Also, I don't want her to have to effectively have a full time job. Five days a week, six hours a day, plus homework. It actually seems insane to me. Really nuts. These are children! They should be out playing, climbing trees, digging holes, reading under doonas, staring into space in dreamy wonder, getting obsessed with things and then abandoning them, whatever! And not to mention, spending time with the people they love, and who love them!! It seems crazy to me that the accepted model of how a normal family functions in our society is for the children to be in school five days a week, the parents to be at work five days a week, then for the whole family to quickly rush in dinner, bath, a bit of play perhaps and then bed, all into a few hours at the end of the day when everyone is tired and bleh. Then get two days off to do all the stuff that needs doing. I wholeheartedly reject this model for my life. Completely and utterly. I don't know who decided this was a good way to live, but it doesn't suit me. I like to take my time with things, linger in nice places, and leave space and time for creativity and connection. To allow for last minute decisions to do this or go there. I like to leave room and time and energy to spend growing intimate relationships, and gardens, and ideas. I worked full time for seven months many years ago and hated six and a half of them. I worked part time ever since, and made a conscious choice to do with less money to live the life I wanted.

Then there is the social side of things. About 98% of people, upon first being told of our plans to homeschool, mention socialisation. "But how will she make friends?" Well, my response to this is twofold. Firstly, I make friends and I'm not in school. There are ways to make friends and develop networks outside of school. There are other activities she could engage in, sports, art clubs, homeschooling groups (of which there are many, and who go on camps and have regular excursions etc), via the internet, and many more. With a bit of effort this should not be a problem at all. And secondly, to be honest, the peer influence and pressure that most kids get from school is less than desirable. There is so much bitchyness, so much pressure to fit in and be cool. So much cruelty. In some ways it's very much like a small town mentality. Everyone knows each other, and gossips, and there is a way of being, a social flavour which you must adhere to or be ostracised. Again, the social side of schools seems really unnatural to me. Hundreds of kids all squashed together and kept within the confines of a fence. Kept in line by a few adults with too much power over them. Kinda like a prison.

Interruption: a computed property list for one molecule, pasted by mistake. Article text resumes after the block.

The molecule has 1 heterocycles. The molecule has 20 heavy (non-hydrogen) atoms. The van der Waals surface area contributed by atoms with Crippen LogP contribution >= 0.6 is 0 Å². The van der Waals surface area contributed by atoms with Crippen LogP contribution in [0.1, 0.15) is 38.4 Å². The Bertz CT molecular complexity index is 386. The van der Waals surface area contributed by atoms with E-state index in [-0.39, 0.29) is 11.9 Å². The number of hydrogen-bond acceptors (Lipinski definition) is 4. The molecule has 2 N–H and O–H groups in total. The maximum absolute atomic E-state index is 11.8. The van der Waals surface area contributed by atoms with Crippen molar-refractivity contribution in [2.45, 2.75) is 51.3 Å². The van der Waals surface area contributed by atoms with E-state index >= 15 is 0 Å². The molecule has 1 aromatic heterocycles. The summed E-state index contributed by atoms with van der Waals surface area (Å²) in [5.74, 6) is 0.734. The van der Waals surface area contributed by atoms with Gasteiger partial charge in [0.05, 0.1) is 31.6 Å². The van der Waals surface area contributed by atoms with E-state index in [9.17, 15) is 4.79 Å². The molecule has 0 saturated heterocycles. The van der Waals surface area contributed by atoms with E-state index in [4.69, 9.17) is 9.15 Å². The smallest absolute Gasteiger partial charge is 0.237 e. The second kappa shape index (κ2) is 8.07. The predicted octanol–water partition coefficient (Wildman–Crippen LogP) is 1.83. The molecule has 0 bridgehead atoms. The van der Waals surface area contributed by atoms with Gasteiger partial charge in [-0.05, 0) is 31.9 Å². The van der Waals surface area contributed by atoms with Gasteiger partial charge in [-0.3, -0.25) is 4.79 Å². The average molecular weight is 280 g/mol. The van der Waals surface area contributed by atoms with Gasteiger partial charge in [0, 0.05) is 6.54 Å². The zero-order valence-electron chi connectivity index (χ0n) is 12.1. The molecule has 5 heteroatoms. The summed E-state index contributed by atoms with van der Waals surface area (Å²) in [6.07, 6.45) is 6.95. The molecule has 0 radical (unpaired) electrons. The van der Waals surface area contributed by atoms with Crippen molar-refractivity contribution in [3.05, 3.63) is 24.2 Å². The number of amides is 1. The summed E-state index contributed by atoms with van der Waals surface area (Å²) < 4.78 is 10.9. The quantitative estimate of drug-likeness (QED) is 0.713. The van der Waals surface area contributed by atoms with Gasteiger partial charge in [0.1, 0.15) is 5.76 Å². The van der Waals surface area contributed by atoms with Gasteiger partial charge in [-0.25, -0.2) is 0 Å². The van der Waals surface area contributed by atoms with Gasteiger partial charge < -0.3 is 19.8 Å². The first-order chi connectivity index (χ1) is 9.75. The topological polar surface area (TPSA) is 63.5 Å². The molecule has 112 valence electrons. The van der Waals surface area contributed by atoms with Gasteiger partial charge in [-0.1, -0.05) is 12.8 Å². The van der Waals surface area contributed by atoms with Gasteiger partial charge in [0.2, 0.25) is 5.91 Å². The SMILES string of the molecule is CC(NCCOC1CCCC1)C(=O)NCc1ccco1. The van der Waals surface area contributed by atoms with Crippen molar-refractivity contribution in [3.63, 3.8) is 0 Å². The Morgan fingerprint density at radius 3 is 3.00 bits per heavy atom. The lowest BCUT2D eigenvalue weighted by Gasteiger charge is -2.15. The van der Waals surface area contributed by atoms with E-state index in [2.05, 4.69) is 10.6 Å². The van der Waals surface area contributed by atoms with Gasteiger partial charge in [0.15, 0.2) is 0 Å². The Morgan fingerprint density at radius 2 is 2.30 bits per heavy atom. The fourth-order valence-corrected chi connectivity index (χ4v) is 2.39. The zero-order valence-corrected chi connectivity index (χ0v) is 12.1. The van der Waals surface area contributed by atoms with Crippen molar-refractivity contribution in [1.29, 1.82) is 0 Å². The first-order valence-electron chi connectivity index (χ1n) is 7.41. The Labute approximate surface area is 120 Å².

Also, I've lost count of the number of parents I've spoken to who seem a little sad, a little melancholy, about the way they kinda lost their little ones when school started. So many external influences, so much time away from home. They started doing things and speaking in ways that were really foreign. And to me, five is just way too young for that to start to happen.

Then there is the system of school grading, where my child would be judged according to someone else's schedule, someone elses idea of what is good, what is important, what is necessary or useful. I want Indigo to be her own judge. To really deep down know that her own beliefs about herself are ultimately more important than any assessment she may receive externally. Yeah I got great marks in school, and it made me feel great everytime I saw an A, or A+, or 100%, whatever. Especially that 100%. Only attainable in the maths and sciences of course (and perhaps the reason I felt so comfortable with those subjects). It was as though each time I saw 100% written in red on my work, that little handwritten number assured me I was OK. That all was well. As though it were a reflection of my worth as a person. 98% was OK, but not perfect. And then later in university, when things went not only pear shaped (although I like the shape of pears), I would say banana shaped, and my marks went out the window, so did my self esteem, and now, over a decade later, I am still putting the pieces of myself together again. And yes it is not impossible for a child to have a whole, healthy view of themselves and still go to school. I just think school makes it so much harder. In so many ways.

Ultimately, if Indigo wants to study at school full time, and then later on work full time, that's completely up to her. But while she is young, while I am her parent and entrusted with creating the pond she swims in, that shapes her, it is important, it is imperative, for me to honour my own feelings and give her the life I think is best. It's important I be true to myself as a parent. I'll always respect and honour her, and who knows where our path will lead, but from here, for now, I think we'll be staying away from schools.